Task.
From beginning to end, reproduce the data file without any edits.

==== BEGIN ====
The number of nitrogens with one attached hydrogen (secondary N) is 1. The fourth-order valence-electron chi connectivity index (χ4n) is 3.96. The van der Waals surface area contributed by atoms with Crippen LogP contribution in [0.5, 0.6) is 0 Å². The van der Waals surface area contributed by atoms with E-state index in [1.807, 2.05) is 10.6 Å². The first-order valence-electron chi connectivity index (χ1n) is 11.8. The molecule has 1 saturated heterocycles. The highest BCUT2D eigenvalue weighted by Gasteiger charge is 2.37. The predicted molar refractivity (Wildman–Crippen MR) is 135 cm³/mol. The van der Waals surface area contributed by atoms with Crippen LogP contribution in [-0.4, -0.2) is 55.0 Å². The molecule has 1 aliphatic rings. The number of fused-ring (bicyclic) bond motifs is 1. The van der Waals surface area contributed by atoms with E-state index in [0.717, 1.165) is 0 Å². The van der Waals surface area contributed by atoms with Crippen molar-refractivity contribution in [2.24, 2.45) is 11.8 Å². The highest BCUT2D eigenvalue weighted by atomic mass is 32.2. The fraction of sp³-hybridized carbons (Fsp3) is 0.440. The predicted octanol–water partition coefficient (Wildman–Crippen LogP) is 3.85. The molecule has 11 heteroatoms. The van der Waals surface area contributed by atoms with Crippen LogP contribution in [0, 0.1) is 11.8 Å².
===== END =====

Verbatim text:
The number of nitrogens with one attached hydrogen (secondary N) is 1. The fourth-order valence-electron chi connectivity index (χ4n) is 3.96. The van der Waals surface area contributed by atoms with Crippen LogP contribution in [0.5, 0.6) is 0 Å². The van der Waals surface area contributed by atoms with E-state index in [1.807, 2.05) is 10.6 Å². The first-order valence-electron chi connectivity index (χ1n) is 11.8. The molecule has 1 saturated heterocycles. The highest BCUT2D eigenvalue weighted by Gasteiger charge is 2.37. The predicted molar refractivity (Wildman–Crippen MR) is 135 cm³/mol. The van der Waals surface area contributed by atoms with Crippen LogP contribution in [-0.4, -0.2) is 55.0 Å². The molecule has 1 aliphatic rings. The number of fused-ring (bicyclic) bond motifs is 1. The van der Waals surface area contributed by atoms with E-state index in [0.717, 1.165) is 0 Å². The van der Waals surface area contributed by atoms with Crippen molar-refractivity contribution in [2.24, 2.45) is 11.8 Å². The highest BCUT2D eigenvalue weighted by atomic mass is 32.2. The fraction of sp³-hybridized carbons (Fsp3) is 0.440. The predicted octanol–water partition coefficient (Wildman–Crippen LogP) is 3.85. The molecule has 11 heteroatoms. The van der Waals surface area contributed by atoms with Crippen LogP contribution in [0, 0.1) is 11.8 Å².